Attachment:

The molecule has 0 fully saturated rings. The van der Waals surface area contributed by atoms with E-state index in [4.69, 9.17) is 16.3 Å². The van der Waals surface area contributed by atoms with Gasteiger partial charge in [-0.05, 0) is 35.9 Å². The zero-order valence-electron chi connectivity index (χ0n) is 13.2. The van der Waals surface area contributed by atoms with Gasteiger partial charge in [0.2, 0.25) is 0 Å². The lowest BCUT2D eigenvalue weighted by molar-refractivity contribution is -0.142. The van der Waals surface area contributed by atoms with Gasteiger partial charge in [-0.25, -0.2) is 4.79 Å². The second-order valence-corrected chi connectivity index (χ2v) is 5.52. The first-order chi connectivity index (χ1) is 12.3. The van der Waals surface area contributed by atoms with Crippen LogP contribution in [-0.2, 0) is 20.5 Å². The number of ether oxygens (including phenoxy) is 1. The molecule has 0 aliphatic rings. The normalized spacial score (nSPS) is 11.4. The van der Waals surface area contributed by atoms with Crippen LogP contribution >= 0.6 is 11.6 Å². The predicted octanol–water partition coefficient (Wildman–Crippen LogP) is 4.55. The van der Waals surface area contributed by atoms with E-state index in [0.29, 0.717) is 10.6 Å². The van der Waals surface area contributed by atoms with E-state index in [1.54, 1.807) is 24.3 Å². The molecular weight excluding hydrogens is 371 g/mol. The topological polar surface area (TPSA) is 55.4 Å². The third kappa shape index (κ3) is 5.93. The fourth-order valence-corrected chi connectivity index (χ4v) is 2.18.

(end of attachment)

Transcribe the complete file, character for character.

The molecule has 0 fully saturated rings. The van der Waals surface area contributed by atoms with E-state index in [4.69, 9.17) is 16.3 Å². The van der Waals surface area contributed by atoms with Gasteiger partial charge in [-0.05, 0) is 35.9 Å². The zero-order valence-electron chi connectivity index (χ0n) is 13.2. The van der Waals surface area contributed by atoms with Gasteiger partial charge in [0.2, 0.25) is 0 Å². The lowest BCUT2D eigenvalue weighted by molar-refractivity contribution is -0.142. The van der Waals surface area contributed by atoms with Gasteiger partial charge in [-0.25, -0.2) is 4.79 Å². The second-order valence-corrected chi connectivity index (χ2v) is 5.52. The first-order chi connectivity index (χ1) is 12.3. The van der Waals surface area contributed by atoms with Crippen LogP contribution in [-0.2, 0) is 20.5 Å². The number of ether oxygens (including phenoxy) is 1. The molecule has 0 aliphatic rings. The normalized spacial score (nSPS) is 11.4. The van der Waals surface area contributed by atoms with Crippen LogP contribution >= 0.6 is 11.6 Å². The predicted octanol–water partition coefficient (Wildman–Crippen LogP) is 4.55. The van der Waals surface area contributed by atoms with E-state index in [0.29, 0.717) is 10.6 Å². The van der Waals surface area contributed by atoms with E-state index in [1.54, 1.807) is 24.3 Å². The molecular weight excluding hydrogens is 371 g/mol. The topological polar surface area (TPSA) is 55.4 Å². The third kappa shape index (κ3) is 5.93. The fourth-order valence-corrected chi connectivity index (χ4v) is 2.18.